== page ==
“Now we’re going head to head,” he stated. “Can this town sustain two large news organizations?”

Imtiaz Patel, a former Dow Jones government who’s the chief government of The Banner, stated the working price range for the primary yr was about $15 million. He stated paid subscriptions could be about half the income combine, with promoting making up about a quarter and the remaining coming from issues like occasions and donations.

Readers can learn a sure variety of free articles a month earlier than a paid subscription is required. A subscription is $3.99 a week, or $155 for the yr.

Mr. Patel stated the objective was to get to 100,000 paid subscribers to break even and 5 million month-to-month distinctive views on the web site by 2025. He stated he needed to now not depend on funding from Mr. Bainum after a few years.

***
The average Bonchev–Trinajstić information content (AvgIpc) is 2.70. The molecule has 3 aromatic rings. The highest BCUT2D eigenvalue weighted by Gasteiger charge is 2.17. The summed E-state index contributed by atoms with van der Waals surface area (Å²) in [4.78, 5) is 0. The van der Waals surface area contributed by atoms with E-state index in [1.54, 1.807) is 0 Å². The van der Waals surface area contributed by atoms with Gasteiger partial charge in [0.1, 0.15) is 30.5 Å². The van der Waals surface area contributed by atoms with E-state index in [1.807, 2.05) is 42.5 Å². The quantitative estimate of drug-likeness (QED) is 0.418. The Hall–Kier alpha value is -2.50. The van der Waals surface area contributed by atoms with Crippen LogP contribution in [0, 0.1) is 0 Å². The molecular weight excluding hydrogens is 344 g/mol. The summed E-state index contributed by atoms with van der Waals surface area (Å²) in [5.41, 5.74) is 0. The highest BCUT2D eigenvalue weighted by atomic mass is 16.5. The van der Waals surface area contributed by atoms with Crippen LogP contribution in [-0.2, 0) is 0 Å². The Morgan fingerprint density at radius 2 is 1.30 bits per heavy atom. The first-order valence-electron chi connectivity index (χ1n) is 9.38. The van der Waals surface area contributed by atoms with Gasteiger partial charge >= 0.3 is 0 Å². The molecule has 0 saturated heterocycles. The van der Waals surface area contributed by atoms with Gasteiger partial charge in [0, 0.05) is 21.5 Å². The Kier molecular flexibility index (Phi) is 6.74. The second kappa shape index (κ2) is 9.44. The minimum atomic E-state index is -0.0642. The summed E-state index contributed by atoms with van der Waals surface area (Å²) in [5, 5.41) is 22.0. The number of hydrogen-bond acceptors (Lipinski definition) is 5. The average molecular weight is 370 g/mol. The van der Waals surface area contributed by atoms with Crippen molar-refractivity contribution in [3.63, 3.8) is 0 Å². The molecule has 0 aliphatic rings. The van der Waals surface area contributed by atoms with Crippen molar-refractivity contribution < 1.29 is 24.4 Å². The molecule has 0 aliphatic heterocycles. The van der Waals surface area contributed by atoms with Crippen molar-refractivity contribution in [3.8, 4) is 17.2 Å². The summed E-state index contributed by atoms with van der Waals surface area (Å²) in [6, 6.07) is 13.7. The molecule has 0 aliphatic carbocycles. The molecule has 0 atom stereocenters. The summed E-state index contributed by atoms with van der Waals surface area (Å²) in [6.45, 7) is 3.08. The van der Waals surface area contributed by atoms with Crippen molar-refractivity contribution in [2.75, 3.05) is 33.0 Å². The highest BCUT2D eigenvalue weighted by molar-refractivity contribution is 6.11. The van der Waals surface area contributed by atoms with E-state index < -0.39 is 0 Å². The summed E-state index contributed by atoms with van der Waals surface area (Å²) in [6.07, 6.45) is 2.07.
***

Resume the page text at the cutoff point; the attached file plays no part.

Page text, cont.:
Mr. Bainum stated the objective was to construct a first-rate native information website for Baltimore and to determine whether or not it was a enterprise mannequin that may work elsewhere. But he additionally stated he wasn’t going to let the experiment final eternally.

“If at four or five years this is just a black hole, then you know there are other places to invest philanthropically,” Mr. Bainum stated. “But I’m going to stick with it for four or five years anyway at least.”


Please enter your comment!
Please enter your name here